We Are All Treaty People

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Working towards Reconciliation in Corrections


In Saskatchewan, the Ministry of Corrections and Policing is working towards Reconciliation.

“There is no doubt Reconciliation needs to be top of mind,” said Fred Tarr, Director of First Nations and Métis Services for the Ministry.

They have marked their commitment with the purchase of Treaty medals, which have been framed and with the words, “We are All Treaty People”.

One of the framed medals was presented to each of the custody intuitions during this year’s Cultural Gathering in September, Tarr said.

“They were greatly appreciated by everyone in the room, not just our staff, but our Elders and Chaplains as well. The response has been extremely positive,” he said.

“The desire is that these medals be hung near the entrance of each facility, so that everyone who walks in the door is able to see that we recognize in corrections that absolutely we are all Treaty people.”

The relationship between Corrections and the Office of the Treaty Commissioner goes back to 2015, when a strategic alliance was signed for the office to provide training to all new correctional officers in Indigenous perceptions including history, culture and worldview.

“The feedback has been phenomenal,” said Tarr.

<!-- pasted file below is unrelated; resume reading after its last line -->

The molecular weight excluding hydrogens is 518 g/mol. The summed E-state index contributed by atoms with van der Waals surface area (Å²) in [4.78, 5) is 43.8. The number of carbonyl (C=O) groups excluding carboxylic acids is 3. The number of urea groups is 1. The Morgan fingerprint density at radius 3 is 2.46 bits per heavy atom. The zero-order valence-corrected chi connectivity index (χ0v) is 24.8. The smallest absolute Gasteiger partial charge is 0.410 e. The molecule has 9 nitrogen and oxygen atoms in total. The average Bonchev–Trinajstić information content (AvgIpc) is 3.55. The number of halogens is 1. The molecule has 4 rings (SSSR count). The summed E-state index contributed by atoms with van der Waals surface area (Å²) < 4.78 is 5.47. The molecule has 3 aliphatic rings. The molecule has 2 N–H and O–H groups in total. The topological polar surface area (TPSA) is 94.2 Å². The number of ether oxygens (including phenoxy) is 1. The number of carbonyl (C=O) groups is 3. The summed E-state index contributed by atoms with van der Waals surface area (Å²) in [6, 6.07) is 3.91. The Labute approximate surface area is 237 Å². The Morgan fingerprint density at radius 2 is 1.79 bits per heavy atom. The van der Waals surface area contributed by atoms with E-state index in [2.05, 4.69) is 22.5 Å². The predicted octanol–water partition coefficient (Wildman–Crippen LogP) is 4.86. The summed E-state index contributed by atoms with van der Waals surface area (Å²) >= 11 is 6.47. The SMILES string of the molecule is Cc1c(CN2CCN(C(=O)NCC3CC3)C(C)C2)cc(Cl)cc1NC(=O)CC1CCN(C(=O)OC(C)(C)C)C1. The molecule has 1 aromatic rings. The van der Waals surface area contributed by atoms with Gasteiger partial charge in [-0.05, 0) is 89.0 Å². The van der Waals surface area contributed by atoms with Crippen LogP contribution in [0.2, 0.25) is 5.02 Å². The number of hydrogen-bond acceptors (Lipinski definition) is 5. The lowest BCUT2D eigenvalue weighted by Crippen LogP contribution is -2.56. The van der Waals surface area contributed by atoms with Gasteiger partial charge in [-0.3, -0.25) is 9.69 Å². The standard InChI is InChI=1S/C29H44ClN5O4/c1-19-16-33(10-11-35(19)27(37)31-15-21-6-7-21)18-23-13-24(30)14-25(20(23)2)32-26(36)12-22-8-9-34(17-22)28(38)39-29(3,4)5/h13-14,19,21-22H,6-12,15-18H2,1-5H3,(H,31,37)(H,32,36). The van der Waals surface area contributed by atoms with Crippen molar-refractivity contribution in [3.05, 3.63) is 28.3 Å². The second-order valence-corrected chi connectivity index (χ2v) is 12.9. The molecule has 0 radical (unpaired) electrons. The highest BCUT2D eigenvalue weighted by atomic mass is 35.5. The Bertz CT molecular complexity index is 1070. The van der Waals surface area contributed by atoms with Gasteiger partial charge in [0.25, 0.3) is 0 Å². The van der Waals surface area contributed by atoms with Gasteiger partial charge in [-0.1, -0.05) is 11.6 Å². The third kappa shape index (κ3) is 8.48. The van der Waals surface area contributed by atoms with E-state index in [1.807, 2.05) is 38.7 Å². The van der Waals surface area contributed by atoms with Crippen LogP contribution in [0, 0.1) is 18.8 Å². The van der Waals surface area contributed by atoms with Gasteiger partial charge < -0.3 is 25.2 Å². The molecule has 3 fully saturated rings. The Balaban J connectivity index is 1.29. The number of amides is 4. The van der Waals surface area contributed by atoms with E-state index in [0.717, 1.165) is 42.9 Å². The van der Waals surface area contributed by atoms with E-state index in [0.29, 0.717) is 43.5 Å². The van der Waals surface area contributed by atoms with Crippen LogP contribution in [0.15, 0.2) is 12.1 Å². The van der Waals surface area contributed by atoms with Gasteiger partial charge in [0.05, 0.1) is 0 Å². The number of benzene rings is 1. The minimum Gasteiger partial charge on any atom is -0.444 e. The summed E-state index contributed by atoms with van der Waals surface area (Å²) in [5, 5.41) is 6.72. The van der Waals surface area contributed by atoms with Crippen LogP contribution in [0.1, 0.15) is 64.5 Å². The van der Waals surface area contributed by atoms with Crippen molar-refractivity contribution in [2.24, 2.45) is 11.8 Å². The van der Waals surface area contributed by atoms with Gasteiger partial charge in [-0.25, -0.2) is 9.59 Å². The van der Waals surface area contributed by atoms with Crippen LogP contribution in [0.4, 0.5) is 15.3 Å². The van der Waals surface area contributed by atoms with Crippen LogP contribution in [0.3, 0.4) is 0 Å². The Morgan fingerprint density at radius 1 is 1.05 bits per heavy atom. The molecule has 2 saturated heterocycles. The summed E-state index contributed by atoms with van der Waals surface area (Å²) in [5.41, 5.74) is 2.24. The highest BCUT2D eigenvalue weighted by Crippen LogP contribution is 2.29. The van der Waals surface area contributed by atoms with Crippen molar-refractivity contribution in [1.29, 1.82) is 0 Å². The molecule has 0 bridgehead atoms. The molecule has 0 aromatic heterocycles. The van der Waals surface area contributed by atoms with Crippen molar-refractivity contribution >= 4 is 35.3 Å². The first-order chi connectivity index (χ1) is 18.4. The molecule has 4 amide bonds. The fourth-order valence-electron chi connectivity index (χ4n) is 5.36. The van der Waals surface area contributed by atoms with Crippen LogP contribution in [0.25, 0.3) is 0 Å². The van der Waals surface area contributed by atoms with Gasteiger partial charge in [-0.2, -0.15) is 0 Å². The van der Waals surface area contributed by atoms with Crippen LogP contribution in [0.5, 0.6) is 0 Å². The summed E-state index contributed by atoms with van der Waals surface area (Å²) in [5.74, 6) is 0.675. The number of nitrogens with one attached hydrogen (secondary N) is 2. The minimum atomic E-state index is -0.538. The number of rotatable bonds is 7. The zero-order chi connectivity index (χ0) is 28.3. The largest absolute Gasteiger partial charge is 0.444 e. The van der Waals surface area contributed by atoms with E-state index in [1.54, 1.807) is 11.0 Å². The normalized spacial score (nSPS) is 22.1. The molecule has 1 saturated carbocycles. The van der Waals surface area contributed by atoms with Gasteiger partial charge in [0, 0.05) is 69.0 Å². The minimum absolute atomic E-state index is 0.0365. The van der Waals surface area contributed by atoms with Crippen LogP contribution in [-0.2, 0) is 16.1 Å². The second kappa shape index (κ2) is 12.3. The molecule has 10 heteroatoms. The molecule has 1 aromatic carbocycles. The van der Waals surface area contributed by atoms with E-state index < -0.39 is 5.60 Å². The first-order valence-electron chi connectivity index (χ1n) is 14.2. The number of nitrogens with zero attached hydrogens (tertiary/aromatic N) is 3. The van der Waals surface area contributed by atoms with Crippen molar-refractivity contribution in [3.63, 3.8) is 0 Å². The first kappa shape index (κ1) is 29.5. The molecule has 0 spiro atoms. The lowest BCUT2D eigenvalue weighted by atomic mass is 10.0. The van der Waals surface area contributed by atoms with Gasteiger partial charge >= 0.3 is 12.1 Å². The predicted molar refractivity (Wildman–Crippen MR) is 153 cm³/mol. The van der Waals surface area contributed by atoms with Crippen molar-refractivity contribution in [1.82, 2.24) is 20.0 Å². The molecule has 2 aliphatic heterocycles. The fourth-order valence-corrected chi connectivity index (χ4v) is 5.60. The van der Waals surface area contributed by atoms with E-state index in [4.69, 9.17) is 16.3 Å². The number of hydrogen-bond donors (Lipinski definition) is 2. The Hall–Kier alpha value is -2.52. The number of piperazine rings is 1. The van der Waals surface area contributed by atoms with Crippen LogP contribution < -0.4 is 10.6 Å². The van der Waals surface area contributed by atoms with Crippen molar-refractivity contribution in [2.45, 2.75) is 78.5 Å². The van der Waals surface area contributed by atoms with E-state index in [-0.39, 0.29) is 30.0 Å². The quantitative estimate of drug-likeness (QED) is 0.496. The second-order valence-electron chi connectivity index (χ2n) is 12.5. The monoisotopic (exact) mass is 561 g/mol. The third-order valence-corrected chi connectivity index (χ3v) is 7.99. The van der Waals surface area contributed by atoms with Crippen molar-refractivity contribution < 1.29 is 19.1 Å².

“They are seeing our new staff come in with a more informed frame of mind with regards to culture particularly Indigenous cultures, which is our goal.”

The work in corrections in Saskatchewan in being noticed by other jurisdictions.

“I have been engaged by other provinces in regards to ‘how do you do your business,’” he said.

People want to know about Tarr’s position and the work of the Cultural Coordinators in the institutions. Tarr says it is gratifying to see the positive reach expand like a ripple in a pond.

He adds that all this work is possible because they take the time to hear and understand the stories of the impacts of Residential Schools and the 60s Scoop.

“We need to hear how being a 60s scoop survivor has impacted our clients and their families, and that within itself is a small step towards Reconciliation,” Tarr said.

“We need to remember in order to be able to promote change.”

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